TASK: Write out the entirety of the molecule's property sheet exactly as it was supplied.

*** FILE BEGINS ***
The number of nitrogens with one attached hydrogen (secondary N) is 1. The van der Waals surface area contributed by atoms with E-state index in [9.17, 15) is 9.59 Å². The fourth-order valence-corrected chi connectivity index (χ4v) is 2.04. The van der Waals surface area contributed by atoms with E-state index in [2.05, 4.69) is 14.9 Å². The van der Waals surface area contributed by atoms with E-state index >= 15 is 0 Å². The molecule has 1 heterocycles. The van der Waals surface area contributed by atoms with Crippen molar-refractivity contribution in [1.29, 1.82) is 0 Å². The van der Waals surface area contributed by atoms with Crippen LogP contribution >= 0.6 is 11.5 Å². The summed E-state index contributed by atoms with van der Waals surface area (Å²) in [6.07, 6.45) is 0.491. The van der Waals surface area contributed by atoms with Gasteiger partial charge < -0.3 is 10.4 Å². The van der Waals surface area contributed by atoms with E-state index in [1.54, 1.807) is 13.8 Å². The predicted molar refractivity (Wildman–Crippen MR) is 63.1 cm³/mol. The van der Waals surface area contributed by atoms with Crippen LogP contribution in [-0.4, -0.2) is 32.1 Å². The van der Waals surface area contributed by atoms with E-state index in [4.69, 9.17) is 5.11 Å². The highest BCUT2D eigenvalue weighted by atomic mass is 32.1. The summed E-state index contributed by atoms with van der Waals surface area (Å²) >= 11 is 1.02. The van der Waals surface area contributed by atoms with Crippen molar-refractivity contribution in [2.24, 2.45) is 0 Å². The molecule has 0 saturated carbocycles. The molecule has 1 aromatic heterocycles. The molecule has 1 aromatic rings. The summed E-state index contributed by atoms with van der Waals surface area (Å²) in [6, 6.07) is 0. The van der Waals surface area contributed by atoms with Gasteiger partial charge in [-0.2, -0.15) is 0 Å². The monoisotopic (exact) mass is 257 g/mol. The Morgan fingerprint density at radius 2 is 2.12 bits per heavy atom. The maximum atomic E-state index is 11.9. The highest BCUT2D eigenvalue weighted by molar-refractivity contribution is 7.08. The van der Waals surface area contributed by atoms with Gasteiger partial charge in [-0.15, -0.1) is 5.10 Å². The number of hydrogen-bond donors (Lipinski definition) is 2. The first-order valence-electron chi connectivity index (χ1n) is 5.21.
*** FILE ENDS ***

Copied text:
The number of nitrogens with one attached hydrogen (secondary N) is 1. The van der Waals surface area contributed by atoms with E-state index in [9.17, 15) is 9.59 Å². The fourth-order valence-corrected chi connectivity index (χ4v) is 2.04. The van der Waals surface area contributed by atoms with E-state index in [2.05, 4.69) is 14.9 Å². The van der Waals surface area contributed by atoms with E-state index >= 15 is 0 Å². The molecule has 1 heterocycles. The van der Waals surface area contributed by atoms with Crippen molar-refractivity contribution in [1.29, 1.82) is 0 Å². The van der Waals surface area contributed by atoms with Crippen LogP contribution >= 0.6 is 11.5 Å². The summed E-state index contributed by atoms with van der Waals surface area (Å²) in [6.07, 6.45) is 0.491. The van der Waals surface area contributed by atoms with Gasteiger partial charge < -0.3 is 10.4 Å². The van der Waals surface area contributed by atoms with E-state index in [1.54, 1.807) is 13.8 Å². The predicted molar refractivity (Wildman–Crippen MR) is 63.1 cm³/mol. The van der Waals surface area contributed by atoms with Crippen LogP contribution in [-0.4, -0.2) is 32.1 Å². The van der Waals surface area contributed by atoms with E-state index in [4.69, 9.17) is 5.11 Å². The highest BCUT2D eigenvalue weighted by atomic mass is 32.1. The summed E-state index contributed by atoms with van der Waals surface area (Å²) >= 11 is 1.02. The van der Waals surface area contributed by atoms with Crippen molar-refractivity contribution in [2.24, 2.45) is 0 Å². The molecule has 0 saturated carbocycles. The molecule has 1 aromatic heterocycles. The molecule has 1 aromatic rings. The summed E-state index contributed by atoms with van der Waals surface area (Å²) in [6, 6.07) is 0. The van der Waals surface area contributed by atoms with Gasteiger partial charge in [-0.2, -0.15) is 0 Å². The monoisotopic (exact) mass is 257 g/mol. The Morgan fingerprint density at radius 2 is 2.12 bits per heavy atom. The maximum atomic E-state index is 11.9. The highest BCUT2D eigenvalue weighted by molar-refractivity contribution is 7.08. The van der Waals surface area contributed by atoms with Gasteiger partial charge in [-0.15, -0.1) is 5.10 Å². The number of hydrogen-bond donors (Lipinski definition) is 2. The first-order valence-electron chi connectivity index (χ1n) is 5.21.